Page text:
Home Bensalem Times $28 million will help higher education resume operations

$28 million will help higher education resume operations

The funds are meant to assist the institutions in implementing public health and safety plans

Gov. Tom Wolf announced he’s dedicating approximately $28 million to postsecondary institutions and adult basic education providers to assist them in implementing public health and safety plans and help them to resume operations in the fall. The funding will be used to help keep students, faculty and staff safe and assist institutions in meeting the unique challenges of providing instruction during COVID-19.

Recipients in Bucks County include Automotive Training Center – Warminster, Bucks County Community College, Delaware Valley University, Cairn University – Langhorne and Pennco Tech – Bristol.

“Students attending postsecondary institutions and participating in adult education programs are eager to return to class, and institutions have been planning for months for a safe return to instruction,” Wolf said. “This funding will help these institutions, whether they choose to continue to provide remote instruction, return to in-person instruction, or employ a hybrid approach to meet the instructional needs of their students.”

The Coronavirus Aid, Relief, and Economic Security (CARES) Act authorizes governors to determine the educational use of Governor’s Emergency Education Relief (GEER) Funds.

The department determined the distribution of funds based on both the shares of total enrollments by each postsecondary sector and the number of socio-economically disadvantaged students served by institutions. Additionally, $500,000 of the total funds were set aside to provide relief to adult basic education providers.

GEER funds can be used toward the safe reopening of schools in light of COVID-19. This may include, but is not limited to, purchasing protective equipment, hand sanitizer/cleaning products; equipment or technology to take classrooms online; installation of barriers or other protective devices in building structures; or to purchase health apps to assist in contact tracing and monitoring of students.

Grant recipients will receive direct communication from PDE with eGrant application instructions.

“The COVID-19 pandemic has had a tremendous impact on the commonwealth’s postsecondary institutions and adult education programs,” said Secretary of Education Pedro A. Rivera. “Postsecondary opportunities are key to a better life and the social and economic well-being of the state, and we must do everything we can to keep this pathway available for students. These funds will provide relief to our educational institutions at a time of great need.”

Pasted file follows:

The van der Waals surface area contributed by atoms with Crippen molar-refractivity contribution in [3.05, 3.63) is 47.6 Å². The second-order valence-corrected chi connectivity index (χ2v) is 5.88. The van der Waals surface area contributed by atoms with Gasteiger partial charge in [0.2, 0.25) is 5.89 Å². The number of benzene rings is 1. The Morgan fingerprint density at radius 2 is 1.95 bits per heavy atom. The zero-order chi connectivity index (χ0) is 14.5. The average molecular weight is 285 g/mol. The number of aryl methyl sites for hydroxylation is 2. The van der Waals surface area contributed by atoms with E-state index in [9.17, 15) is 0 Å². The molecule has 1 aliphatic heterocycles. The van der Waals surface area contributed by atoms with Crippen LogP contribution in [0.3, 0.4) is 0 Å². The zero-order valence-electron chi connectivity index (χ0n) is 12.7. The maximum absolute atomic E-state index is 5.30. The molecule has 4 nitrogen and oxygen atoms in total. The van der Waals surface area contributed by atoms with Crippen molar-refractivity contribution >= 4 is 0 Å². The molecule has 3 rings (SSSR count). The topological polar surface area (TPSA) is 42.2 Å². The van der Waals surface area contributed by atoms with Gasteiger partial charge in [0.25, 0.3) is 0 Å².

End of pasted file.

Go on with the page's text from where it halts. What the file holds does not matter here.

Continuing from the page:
Pennsylvania is home to nearly 300 postsecondary institutions, including 14 community colleges, 14 state-owned institutions, four state-related universities, as well as two historically black colleges and universities. Additionally, there is a robust sector of private, independent colleges and universities. The Pennsylvania Department of Education administers state and federal funding to support 47 adult education providers across the commonwealth.

clear sky
43.8 ° F
48.2 °
33.8 °
61 %
1 %
67 °
71 °
79 °
81 °
79 °
- Advertisment -

Current Issue


Restaurants can increase indoor capacity to 50% Monday, serve alcohol until 11 p.m.

The recently-announced self-certification process opens on Monday

Mary’s Cupboard seeks backpack donations for local veterans, homeless

Donated book bags will be filled with clothing and food essentials, which will then be distributed through Bucks County and Philadelphia to those in need

Unemployed can apply for up to six weeks of Lost Wages Assistance Program

The program provides up to $300 a week in additional funds for up to six weeks

Dept. of Health: Newborn screenings essential to ensuring youth health

Newborn screening program is designed to screen babies at birth or shortly after for serious medical conditions and disease, as well as hearing loss